Now and a Long Time Ago: Wisconsin and Dumbarton

Today on Now and a Long Time Ago, GM stops by one of the more unusual buildings on Wisconsin Ave.: 1335 Wisconsin Ave., or what many still think of as Au Pied de Cochon.

According to the Historical American Building Survey, this structure was constructed around 1890. Interestingly, the survey came to this conclusion based upon a 1960 interview with George Scheele from the Georgetowner. Scheele stated that he believed that the first business to occupy the new building was Robert Weaver who ran a meat market.

From then until 1928, the building hosted a series of grocers. After remaining vacant through 1929, Payne’s Millinery opened. It only lasted three years though. By 1934, the space was a restaurant, and has remained as such ever since.

From 1939 till 1954, the restaurant on this spot was called Connor’s Grill. By the time of the photo above, however, Le Hi Grill had moved in.

In 1976, Pied de Cochon moved in. Ghosts of DC ran a nice history of this historic restaurant last winter, including how it hosting the famous “un-defection” of Vitaly Yurchencko in 1985.

Pied de Cochon sadly closed its doors forever in 2004. Despite the unfortunate current tenant, Five Guys, much of the character of the building is in tact. Hopefully someday Five Guys will shuffle off and a better option will move in.

Finally, GM would like to point out the stark difference in tree cover on Dumbarton. In 1966 there was a tall line of trees. Now there’s hardly anything.





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7 responses to “Now and a Long Time Ago: Wisconsin and Dumbarton

  1. Nemo

    I don’t recall the phonetic spelling: I believe it was named the “Lehigh” Grill or Tavern — could be wrong, though. Not a fancy place, but old-style Georgetown; decent food and drinks, served without pretention to a broad spectrum of customers — working men did not feel out of place there. Nothing was quite like Brits, though, the all-night breakfast place where toffs in evening clothes rubbed shoulders with GU and GW students, drag queens, cops, street people, and goodness knows what else. The tin-fronted building next door to the Lehigh/Le-Hi, which later housed Les Fruits de Mer, was once home to the gay-friendly Georgetown Grill. Too bad about the loss of “forest cover” in Georgetown: perhaps the lost trees were elms that succumbed to Dutch Elm disease.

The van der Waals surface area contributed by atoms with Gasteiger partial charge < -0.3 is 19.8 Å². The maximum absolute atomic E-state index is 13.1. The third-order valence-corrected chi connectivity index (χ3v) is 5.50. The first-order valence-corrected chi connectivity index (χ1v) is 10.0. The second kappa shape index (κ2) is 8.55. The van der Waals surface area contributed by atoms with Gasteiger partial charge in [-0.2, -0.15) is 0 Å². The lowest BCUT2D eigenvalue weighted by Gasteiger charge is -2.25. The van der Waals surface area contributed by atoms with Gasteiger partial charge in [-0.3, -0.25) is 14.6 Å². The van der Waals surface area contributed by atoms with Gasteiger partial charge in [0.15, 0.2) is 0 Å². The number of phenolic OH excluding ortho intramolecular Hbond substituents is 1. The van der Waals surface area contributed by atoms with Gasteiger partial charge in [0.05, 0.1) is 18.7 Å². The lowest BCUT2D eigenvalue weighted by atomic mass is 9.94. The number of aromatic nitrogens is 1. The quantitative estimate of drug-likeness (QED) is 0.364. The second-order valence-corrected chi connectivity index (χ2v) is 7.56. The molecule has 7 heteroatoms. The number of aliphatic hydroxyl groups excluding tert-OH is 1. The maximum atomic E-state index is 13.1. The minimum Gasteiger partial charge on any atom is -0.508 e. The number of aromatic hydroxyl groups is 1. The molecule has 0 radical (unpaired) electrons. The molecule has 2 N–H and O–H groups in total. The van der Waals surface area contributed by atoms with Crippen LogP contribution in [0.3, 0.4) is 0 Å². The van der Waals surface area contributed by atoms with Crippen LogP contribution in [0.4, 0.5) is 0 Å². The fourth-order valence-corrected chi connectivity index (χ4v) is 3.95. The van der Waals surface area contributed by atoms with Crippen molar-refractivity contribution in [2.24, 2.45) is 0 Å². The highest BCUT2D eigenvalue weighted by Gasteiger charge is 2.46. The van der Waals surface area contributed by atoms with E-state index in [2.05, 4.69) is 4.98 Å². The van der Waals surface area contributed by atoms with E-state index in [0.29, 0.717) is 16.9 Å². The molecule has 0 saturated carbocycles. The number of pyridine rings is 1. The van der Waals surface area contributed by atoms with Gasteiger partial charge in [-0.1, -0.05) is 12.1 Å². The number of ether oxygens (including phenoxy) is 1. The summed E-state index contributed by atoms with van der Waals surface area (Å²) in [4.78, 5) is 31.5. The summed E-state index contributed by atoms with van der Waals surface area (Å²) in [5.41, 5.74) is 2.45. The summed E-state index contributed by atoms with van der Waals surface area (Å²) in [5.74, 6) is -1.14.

2. RNM

    Personally, I miss the old late night haunt of Au Pied. So many post work call meals there with friends. That being said, not sure why the locally grown Five Guys must be so derided. We probably eat from there more than we did Au Pied over the last decade of its life…and thank goodness stop getting the phone calls for Au Pied since our landline is one digit off…I used to answer the phone Au Pied, until one day I got someone who was looking for them and had to convince them I wasn’t them. Still, don’t get the pretentious anti anything that appeals to real people tone that this blog takes.

  3. RNM

    A community that is diverse can handle both a Citronelle and a Five Guys. That is the beauty of living in a real live city and not some Disneyfied gated compound that seems to be the desired residence for some.

  4. Kate Whitmore

    I also noticed the loss of trees in the modern photo.

  5. the difference in tree cover is just plain stark. it blows my mind that the tree canopy is still such low priority in town. sure, we work hard through organizations like casey trees to fight the loss of trees, but it’s clear that it’s going to take more involvement to bring back a full canopy of healthy trees in this city.

  6. z

    the bigger issue is the awful facade on the adjacent shoe store….

  7. As times change, so must many establishments. Glad to see a try at different types of restaurants at the locale.

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